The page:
So you decided that you want to add snow and ice removal services to your green industry business. Now that it’s in the middle of summer, you know that you need to start connecting with potential clients, writing up bids and checking to make sure that you have the right equipment to get the job done.
According to SIMA, there are four major elements to drawing up a good bid. Your proposal should cover your overhead, meet the customer’s expectations as well as bring in a profit for you.
Photo Credit: Bobcat of Hamilton
The Four Parts to a Bid
Drawing up a bid is a time-consuming process. By getting started in midsummer, you’ll be able to answer your clients’ questions, as well as you’ll also feel more organized.
Here are those four factors:
Know your cash-flow: You need to look at your financial statements from the past few years to make sure you have enough money to push snow this year. Knowing how your business is doing helps you to compare the costs of the past as well as to help you plan for the future—both during the upcoming winter season as well as five to 10 years down the line.
You also need to know how much it costs to plow and de-ice your client’s lots.
For example, you need to review how much it costs to run/use your trucks, snow equipment, as well as itemizing the cost of your trucks (loans, repairs, etc.). You also need to factor in other expenses in your bid, such as employees, insurance, and other overhead.
Know your time and the client’s lot size: Next, you need to determine the amount of time it’ll take to run your trucks, snow equipment and employees to push snow on this property.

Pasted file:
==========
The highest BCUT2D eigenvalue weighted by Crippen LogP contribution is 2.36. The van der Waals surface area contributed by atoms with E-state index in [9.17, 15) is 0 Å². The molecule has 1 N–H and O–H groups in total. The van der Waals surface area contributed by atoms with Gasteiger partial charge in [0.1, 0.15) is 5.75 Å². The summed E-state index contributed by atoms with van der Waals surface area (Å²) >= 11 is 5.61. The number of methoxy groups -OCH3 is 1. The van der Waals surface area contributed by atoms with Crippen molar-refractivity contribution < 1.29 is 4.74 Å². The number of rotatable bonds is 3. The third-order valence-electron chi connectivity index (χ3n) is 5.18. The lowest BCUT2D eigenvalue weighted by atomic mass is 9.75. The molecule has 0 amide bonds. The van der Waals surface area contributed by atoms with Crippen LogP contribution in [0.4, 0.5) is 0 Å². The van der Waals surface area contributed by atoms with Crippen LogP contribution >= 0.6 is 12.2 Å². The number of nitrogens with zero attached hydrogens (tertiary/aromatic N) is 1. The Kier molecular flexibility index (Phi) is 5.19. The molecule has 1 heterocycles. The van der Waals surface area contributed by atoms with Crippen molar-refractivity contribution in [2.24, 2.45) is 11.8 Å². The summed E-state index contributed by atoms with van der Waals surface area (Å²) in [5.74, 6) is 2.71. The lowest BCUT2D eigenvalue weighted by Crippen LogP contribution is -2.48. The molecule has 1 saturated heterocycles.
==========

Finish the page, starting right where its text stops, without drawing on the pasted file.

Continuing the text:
Plus, you need to measure the lot that you’re bidding on—to calculate the square footage of it as well as learn the lot’s layout.
Know the minimum and maximum snow events in your region over the past three years: Find the data and record the minimum and maximum amounts of snow and ice storms your area receives each year. Why?
If it’s a low or high snow season, you need to calculate how many jobs you need to make a profit.
Photo Credit: Suburban Maintenance Services LLC
SIMA recommends that you work with averages and add the following:
Look over the past three years
Break the years into normal, medium and heavy snow seasons.
Once you’ve established your cash flow, the time you’ll spend plowing your customer’s lot and what it takes to make a profit in a low and high snow season; you’re ready to put a price together to present to your customer.
Know your customer: Once you have your bid finished, make an appointment to present your proposal to your potential client. Just because the property manager or homeowner showed initial interest, doesn’t mean that they’re the right customer for you.
It’s better to present your quote in person rather than just emailing it. A face-to-face meeting helps to explain your bid as well as answer any questions.